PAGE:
According to Mankins, for the first time in several years, both Mankins and Connolly aren’t dealing with any sort of offseason rehab for surgery. As a result, the two have been working together in the area to ‘get after it’ for a few hours every morning. He said
“It’s been a good partnership right now,” Mankins said. “In years past, I had surgeries, he had surgeries, we had the whole lockout thing. We used to (train) a long time ago until certain things changed that, so this year was nice to get back together.
“We meet every morning at a certain time and get after it for a few hours then go home. It’s always nice to have someone to work out with, especially at your own position, that you are working on the same things,” Mankins said. “We’ve been pushing each other and it’s been working out well.”
Right now, Mankins said it’s just “the big boys throwing around weights.” That will transition to the start of the offseason program on Monday, where coaches can get involved. At that point, it’s expected that more cardio will be worked into the mix. Mankins said center Ryan Wendell has also been present since re-signing about three weeks ago, while youngsters Jordan Devey and Chris Barker have also been present.
(For what it’s worth, Mankins also sounded an optimistic note on the state of right tackle Sebastian Vollmer, who went down in October with a season ending leg injury. “He looks good right now, too. I don’t know his whole update right now, but he looks good and I know he’s working hard,” Mankins said of Vollmer. “There’s good promise there.”)
3. There’s something to be said for continuity.
If everyone returns healthy, the Patriots will have a chance to utilize the same five starting offensive linemen they had at the beginning of the 2013 season — Vollmer (right tackle), Connolly (right guard), Wendell (center), Mankins, (left guard) and Nate Solder (left tackle).
“It’s always good,” said Mankins when asked about continuity. “We know what were doing, (but) it always comes down to making the right blocks and doing a good job. We like the group we have. We like the guys in that room. They’re all hard working guys and they try very hard and they work hard. I think we could have a good season together.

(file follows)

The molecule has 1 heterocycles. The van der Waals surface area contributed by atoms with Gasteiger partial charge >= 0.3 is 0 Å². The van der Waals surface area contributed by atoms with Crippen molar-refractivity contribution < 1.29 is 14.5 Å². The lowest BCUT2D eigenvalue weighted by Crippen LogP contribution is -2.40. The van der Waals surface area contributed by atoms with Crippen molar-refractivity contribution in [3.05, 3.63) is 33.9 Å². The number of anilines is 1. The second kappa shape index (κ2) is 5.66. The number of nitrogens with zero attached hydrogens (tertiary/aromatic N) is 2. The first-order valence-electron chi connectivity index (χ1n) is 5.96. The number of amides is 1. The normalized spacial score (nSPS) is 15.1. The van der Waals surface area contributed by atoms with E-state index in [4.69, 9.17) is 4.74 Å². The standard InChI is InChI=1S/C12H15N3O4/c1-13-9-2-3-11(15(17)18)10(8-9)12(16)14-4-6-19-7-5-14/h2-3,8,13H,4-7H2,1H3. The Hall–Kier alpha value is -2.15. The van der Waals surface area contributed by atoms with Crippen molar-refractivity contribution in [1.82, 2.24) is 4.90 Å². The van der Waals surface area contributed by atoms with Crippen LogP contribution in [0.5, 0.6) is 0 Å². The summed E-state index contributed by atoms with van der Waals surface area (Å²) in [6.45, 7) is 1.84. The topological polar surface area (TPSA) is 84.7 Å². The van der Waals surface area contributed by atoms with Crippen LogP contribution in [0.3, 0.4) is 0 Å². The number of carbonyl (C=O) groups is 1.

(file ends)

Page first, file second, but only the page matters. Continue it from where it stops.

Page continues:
“I look forward to seeing everyone get back and everyone getting to work together finally,” he added. “It’s always exciting, kind of like your first day back at school, I guess. You get to see everyone after the break, get to catch up with some friends you haven’t seen too much of lately, and get to work together, push each other, and see if other guys have been working as hard as you have.”
|Patriots position-by-position breakdown: Offensive line||02.03.14 at 1:46 pm ET|
With the Patriots done for the year, we’ve got an end of the year position-by-position breakdown of where the roster stands. We started with special teams, wide receivers, tight ends, running backs and quarterbacks. Now, it’s the offensive line.
Depth chart: T Nate Solder, G/C Dan Connolly, G/T Logan Mankins, C Ryan Wendell, T/G Marcus Cannon, T Sebastian Vollmer, G Josh Kline, G/T Will Svitek, G Chris Barker, OT Markus Zusevics. (C/G Braxton Cave, T Jordan Devey and OL R.J. Mattes are all practice squadders.)
Overview: It was an up-and-down season for the New England offensive line. On many occasions, the group was able to do an excellent job buying time for quarterback Tom Brady to deliver the ball, as well as create sizable holes for backs like LeGarrette Blount to run through over the course of the season. However, there were times — and part of this was due in part to breakdowns in other areas, as well as injury — that the line struggled to hold up. Over the course of the season, the Patriots faced some of the best defensive front sevens in the league, and while they were frequently up to the challenge, there were times where they had issues, particularly in pass protection. Some of that can be blamed on the fact that, as a group, the offense was still searching for an identity and struggling with the acclimation of so many new faces. But don’t tell that to the offensive line, a group that continued to hold itself to an almost impossibly high standard regardless of the opponent and situation.